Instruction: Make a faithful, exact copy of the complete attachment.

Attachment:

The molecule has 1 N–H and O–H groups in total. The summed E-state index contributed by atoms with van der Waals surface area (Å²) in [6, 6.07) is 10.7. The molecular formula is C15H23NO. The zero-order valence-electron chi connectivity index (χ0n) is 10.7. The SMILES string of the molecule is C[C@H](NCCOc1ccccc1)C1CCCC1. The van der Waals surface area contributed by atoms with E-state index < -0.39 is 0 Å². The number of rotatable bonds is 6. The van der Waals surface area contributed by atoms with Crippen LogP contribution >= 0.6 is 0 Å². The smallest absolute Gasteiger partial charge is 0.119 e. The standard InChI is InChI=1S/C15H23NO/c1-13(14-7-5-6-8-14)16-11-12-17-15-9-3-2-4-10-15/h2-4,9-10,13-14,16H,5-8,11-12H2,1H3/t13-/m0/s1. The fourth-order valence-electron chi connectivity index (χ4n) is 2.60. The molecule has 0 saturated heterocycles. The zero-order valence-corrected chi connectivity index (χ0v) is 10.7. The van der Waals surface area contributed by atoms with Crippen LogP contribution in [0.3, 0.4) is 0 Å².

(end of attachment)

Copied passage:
The molecule has 1 N–H and O–H groups in total. The summed E-state index contributed by atoms with van der Waals surface area (Å²) in [6, 6.07) is 10.7. The molecular formula is C15H23NO. The zero-order valence-electron chi connectivity index (χ0n) is 10.7. The SMILES string of the molecule is C[C@H](NCCOc1ccccc1)C1CCCC1. The van der Waals surface area contributed by atoms with E-state index < -0.39 is 0 Å². The number of rotatable bonds is 6. The van der Waals surface area contributed by atoms with Crippen LogP contribution >= 0.6 is 0 Å². The smallest absolute Gasteiger partial charge is 0.119 e. The standard InChI is InChI=1S/C15H23NO/c1-13(14-7-5-6-8-14)16-11-12-17-15-9-3-2-4-10-15/h2-4,9-10,13-14,16H,5-8,11-12H2,1H3/t13-/m0/s1. The fourth-order valence-electron chi connectivity index (χ4n) is 2.60. The molecule has 0 saturated heterocycles. The zero-order valence-corrected chi connectivity index (χ0v) is 10.7. The van der Waals surface area contributed by atoms with Crippen LogP contribution in [0.3, 0.4) is 0 Å².